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From highly anticipated annual events to weekly docent tours, plan to make the most of your visit. July 14 pm - pm. September 8 pm - pm. The past and the present are so close, so almost one, as if time were an artificial teasing out of material which longs to join, to interpenetrate, and to become heavy and very small like some of those heavenly bodies scientists tell us of. View 1 comment. Mar 18, Elena Holmgren rated it it was amazing Shelves: favorites.
This great work shows how literary works, at their best, can serve a moral function, and how they can do so without explicit moralizing, as well as without taking sides in some ideological battle. It does so by illuminating the illusions and fantasies that are woven into the self-knowledge process.
In particular, it reveals to us that, in the end, much of what passes for self-knowledge - and for knowledge of others, as well as of God - is in the final analysis a consoling illusion. Our faith, ou This great work shows how literary works, at their best, can serve a moral function, and how they can do so without explicit moralizing, as well as without taking sides in some ideological battle.
Our faith, our love, our knowledge, is invariably an orientation to an ego-affirming illusion. Each ultimately only strengthens and affirms the prison-walls that enclose us in our personalities. Murdoch takes on here what is, arguably, among the most difficult of literary, spiritual and moral subjects, as well as one that is still rather poorly understood.
Hence the work's existential necessity. Exploring a way out of the self-enclosed system of illusions that feeds our ordinary sense of self is the work's focus. An aging actor, Charles Arrowby, gives up his fame and worldly standing in order to retreat by the sea and get some perspective on his life.
Shakespeare's Prospero, who gave up his magic in order to find out what it is like to dwell in reality, lurks in the background of Arrowby's story. Arrowby has been a successful Prospero, who has used his magic to earn his fame, prosperity, not to mention a great deal of sexual success. He has spent a lifetime weaving a glittering web of illusions that has left all those around him spellbound and utterly bound to his will. Now he wants out of the game of illusion-weaving, and experiments to see whether he can live outside of it. Yet the steps that he takes out of the overt illusionism of his younger days and into consciousness only deepen the illusion, or push it one level down as it were.
His efforts at attaining some kind of self-knowledge which he pursues by trying to put together some kind of story out of his life's senseless, chaotic happenings only involve him in a tyrannical revisionism of the past. He meets people from his past, including his first love, whose lives he strives to absorb, by force and by insidious compulsion, into his own solipsistic pattern. We are used to a simplistic, nostalgic image of the dreamer, but here, Murdoch reveals the dreamer as a tyrant intrinsically opposed to life, unable to reconcile himself to it, more than ready to brutalize it if it refuses to be subordinated to his pattern.
The freedom which is a proper human goal is the freedom from fantasy, that is the realism of compassion. What I have called fantasy, the proliferation of blinding self-centered aims and images, is itself a powerful system of energy, and most of what is often called 'will' or 'willing' belongs to this system. What counteracts the system is attention to reality inspired by, consisting of, love. In such a picture sincerity and self-knowledge, those popular merits, seem less important. It is an attachment to what lies outside the fantasy mechanism, and not a scrutiny of the mechanism itself, that liberates.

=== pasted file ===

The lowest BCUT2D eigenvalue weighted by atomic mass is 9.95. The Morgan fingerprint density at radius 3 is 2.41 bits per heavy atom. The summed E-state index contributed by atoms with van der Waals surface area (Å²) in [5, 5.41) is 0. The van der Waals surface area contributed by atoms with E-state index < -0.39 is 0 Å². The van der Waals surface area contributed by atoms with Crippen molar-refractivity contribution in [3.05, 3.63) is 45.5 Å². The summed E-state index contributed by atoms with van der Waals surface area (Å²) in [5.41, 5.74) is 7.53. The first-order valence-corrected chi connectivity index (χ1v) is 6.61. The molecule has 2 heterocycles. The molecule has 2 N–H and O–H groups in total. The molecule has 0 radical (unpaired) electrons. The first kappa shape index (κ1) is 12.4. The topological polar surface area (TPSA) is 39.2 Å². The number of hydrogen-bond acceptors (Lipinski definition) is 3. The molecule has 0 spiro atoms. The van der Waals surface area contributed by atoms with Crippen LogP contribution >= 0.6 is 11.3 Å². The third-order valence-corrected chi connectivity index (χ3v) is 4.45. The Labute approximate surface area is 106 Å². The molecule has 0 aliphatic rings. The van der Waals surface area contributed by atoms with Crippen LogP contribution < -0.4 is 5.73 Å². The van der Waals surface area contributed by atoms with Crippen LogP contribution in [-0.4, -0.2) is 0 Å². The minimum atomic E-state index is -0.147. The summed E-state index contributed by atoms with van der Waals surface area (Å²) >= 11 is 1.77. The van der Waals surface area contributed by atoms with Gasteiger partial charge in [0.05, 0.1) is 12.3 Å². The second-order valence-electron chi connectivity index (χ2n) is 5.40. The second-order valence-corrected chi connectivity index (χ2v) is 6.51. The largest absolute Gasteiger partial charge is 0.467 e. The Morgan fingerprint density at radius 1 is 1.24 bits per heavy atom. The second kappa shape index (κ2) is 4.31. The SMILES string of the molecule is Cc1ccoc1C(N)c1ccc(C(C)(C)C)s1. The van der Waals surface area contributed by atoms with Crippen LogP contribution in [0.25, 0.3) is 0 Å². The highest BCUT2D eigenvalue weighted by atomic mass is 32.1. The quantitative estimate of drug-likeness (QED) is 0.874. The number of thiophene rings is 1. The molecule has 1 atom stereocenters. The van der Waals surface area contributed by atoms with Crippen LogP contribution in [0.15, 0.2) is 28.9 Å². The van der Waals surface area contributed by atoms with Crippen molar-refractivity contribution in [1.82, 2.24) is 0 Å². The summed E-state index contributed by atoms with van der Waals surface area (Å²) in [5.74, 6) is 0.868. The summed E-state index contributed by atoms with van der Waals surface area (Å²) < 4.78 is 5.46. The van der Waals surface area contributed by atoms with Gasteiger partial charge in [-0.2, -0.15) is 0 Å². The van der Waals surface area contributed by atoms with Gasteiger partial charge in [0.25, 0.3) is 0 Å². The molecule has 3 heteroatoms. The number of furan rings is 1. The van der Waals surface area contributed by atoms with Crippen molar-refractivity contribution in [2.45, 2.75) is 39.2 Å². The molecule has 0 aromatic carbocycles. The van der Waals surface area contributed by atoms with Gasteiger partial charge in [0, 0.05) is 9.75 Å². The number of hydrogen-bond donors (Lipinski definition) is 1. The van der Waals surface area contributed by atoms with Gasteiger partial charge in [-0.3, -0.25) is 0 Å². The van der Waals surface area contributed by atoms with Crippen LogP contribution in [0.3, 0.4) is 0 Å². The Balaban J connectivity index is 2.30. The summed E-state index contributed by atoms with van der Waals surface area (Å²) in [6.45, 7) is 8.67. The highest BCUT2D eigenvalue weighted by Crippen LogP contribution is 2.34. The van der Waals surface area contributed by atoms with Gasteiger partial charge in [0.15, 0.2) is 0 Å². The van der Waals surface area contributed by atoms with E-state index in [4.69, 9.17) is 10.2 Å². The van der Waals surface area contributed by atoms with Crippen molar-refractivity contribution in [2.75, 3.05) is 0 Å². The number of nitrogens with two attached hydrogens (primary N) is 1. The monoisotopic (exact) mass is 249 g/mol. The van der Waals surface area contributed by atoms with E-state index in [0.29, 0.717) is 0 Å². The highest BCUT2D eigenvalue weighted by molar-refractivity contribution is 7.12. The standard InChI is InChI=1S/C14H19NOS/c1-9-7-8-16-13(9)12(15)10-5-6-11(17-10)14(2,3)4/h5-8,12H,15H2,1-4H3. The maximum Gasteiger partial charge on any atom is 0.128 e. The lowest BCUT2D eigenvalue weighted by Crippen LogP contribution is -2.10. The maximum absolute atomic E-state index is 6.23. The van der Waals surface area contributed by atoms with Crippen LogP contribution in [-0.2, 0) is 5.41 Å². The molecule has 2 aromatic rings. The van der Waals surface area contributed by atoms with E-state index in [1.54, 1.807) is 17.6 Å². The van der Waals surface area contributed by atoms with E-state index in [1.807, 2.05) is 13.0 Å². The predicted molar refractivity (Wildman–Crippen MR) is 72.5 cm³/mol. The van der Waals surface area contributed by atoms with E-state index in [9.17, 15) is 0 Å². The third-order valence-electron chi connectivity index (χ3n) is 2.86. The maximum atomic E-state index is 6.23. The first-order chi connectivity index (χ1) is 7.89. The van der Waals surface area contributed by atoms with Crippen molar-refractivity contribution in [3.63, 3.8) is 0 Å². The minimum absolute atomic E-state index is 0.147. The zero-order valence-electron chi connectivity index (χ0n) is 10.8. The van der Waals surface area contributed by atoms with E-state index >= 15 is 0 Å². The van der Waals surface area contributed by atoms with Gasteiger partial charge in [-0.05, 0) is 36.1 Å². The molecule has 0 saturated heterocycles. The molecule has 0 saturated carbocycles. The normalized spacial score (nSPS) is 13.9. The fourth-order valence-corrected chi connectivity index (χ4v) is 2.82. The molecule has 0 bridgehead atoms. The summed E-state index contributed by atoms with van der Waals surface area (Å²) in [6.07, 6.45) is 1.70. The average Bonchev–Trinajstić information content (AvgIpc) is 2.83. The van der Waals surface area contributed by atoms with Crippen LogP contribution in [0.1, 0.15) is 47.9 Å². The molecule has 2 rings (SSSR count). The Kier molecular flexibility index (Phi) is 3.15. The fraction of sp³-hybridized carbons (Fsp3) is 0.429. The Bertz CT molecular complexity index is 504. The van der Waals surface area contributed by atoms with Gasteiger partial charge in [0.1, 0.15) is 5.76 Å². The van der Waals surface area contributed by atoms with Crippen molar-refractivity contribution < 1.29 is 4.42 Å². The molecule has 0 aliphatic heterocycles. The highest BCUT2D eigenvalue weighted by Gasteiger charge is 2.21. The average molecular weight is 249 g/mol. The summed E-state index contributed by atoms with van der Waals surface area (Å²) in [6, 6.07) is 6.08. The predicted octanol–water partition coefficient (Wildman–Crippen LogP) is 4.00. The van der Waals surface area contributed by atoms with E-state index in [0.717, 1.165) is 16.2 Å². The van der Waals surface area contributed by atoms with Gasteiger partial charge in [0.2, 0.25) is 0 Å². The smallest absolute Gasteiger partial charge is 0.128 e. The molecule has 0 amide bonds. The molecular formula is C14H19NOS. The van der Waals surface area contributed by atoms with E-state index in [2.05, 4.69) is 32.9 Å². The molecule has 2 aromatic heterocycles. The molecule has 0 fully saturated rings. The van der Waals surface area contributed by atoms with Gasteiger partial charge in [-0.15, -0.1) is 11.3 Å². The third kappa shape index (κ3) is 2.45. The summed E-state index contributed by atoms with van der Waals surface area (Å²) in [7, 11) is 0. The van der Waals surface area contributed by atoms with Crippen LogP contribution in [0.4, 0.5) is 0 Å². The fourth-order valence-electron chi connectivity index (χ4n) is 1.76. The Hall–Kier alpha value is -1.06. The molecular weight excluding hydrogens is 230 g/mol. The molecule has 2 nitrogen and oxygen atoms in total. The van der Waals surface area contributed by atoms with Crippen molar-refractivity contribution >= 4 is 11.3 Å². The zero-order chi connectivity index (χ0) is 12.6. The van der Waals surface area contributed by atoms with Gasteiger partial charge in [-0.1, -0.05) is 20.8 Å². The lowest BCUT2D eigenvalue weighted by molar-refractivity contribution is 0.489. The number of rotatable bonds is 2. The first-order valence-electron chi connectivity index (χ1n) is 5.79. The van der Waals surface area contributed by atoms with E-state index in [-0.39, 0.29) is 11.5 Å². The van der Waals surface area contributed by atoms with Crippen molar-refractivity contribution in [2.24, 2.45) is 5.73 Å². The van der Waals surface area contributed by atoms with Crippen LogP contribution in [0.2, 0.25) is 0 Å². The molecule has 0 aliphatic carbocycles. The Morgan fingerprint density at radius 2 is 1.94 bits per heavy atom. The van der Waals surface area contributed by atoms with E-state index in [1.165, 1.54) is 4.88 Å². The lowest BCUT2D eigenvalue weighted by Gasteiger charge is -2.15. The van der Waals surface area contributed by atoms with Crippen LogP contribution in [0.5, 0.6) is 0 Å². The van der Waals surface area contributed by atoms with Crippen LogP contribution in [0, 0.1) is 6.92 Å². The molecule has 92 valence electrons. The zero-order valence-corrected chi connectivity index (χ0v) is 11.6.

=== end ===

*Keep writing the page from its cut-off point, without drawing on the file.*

Close scrutiny of the mechanism often merely strengthens its power.
He is described as something of a lover of pyrotechnic displays in his direction of plays. He is not above the caking on of excessive effects if these will bow the audience in submission before his will. Arrowby's character reveals just how deep the human love for illusion really is. His commitment to illusion repeatedly degrades his love into a grotesque violence on the beloved.
The actor cannot meet life on anything but his own terms. And once the tale is told, we realize that we are all actors, and share in Arrowby's very human predicament. Like him, we find that we cannot love anything unless it is first coated by our illusions. We cannot accept the reality of others unless we first successfully coax them to act according to our image of them.
We can understand people only insofar as we have pegged them according to our private myths. Thus their reality passes our notice and fails to inform our actions. Arrowby has spent his whole life consumed by his private fantasy of what love should be, and yet ironically, it is this very fantasy that has kept him from ever seeing any of his many partners.
One gets the hollow, chilling feeling that after a lifetime of meetings, he has never achieved a single encounter with another person. As he points out on several occasions, it is as if he has passed life by, somehow failing to grasp it at any point. Yet life is the kind of thing that you cannot grasp if you do not allow yourself to be in turn grasped by it. Such is our human cowardice that we usually slink from that sort of self-giving that would make this sort of mutual holding possible.
Instead, Arrowby's wholehearted involvement in his counterfeit images of perfection has immured him into a solipsistic world that he cannot seem to escape, even as he believes that he wants nothing more than to do so.
Does he? Do any of us? Could we face reality without the screen of illusions? Illusion perverts not only interpersonal relations, but more fundamentally, our relation to the ground of our being itself: "If even a dog's tooth is truly worshipped it glows with light. The venerated object is endowed with power, that is the simple sense of the ontological proof. And if there is art enough a lie can enlighten us as well as the truth.